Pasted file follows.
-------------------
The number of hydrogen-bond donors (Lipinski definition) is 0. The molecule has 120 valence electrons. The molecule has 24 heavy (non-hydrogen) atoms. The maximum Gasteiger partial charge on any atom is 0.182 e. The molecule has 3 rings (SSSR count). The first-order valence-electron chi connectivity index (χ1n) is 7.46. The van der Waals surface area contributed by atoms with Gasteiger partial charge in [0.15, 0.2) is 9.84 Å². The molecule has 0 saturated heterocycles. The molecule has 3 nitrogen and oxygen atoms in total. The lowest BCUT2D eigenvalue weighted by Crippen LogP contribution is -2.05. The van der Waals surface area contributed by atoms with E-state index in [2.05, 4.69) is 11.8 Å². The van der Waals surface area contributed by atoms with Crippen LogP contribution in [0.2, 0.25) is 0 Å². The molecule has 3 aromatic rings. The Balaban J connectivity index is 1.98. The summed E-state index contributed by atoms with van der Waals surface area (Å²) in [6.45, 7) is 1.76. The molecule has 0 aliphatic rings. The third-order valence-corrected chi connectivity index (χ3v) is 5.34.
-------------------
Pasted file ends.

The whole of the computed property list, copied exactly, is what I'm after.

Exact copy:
The number of hydrogen-bond donors (Lipinski definition) is 0. The molecule has 120 valence electrons. The molecule has 24 heavy (non-hydrogen) atoms. The maximum Gasteiger partial charge on any atom is 0.182 e. The molecule has 3 rings (SSSR count). The first-order valence-electron chi connectivity index (χ1n) is 7.46. The van der Waals surface area contributed by atoms with Gasteiger partial charge in [0.15, 0.2) is 9.84 Å². The molecule has 0 saturated heterocycles. The molecule has 3 nitrogen and oxygen atoms in total. The lowest BCUT2D eigenvalue weighted by Crippen LogP contribution is -2.05. The van der Waals surface area contributed by atoms with E-state index in [2.05, 4.69) is 11.8 Å². The van der Waals surface area contributed by atoms with Crippen LogP contribution in [0.2, 0.25) is 0 Å². The molecule has 3 aromatic rings. The Balaban J connectivity index is 1.98. The summed E-state index contributed by atoms with van der Waals surface area (Å²) in [6.45, 7) is 1.76. The molecule has 0 aliphatic rings. The third-order valence-corrected chi connectivity index (χ3v) is 5.34.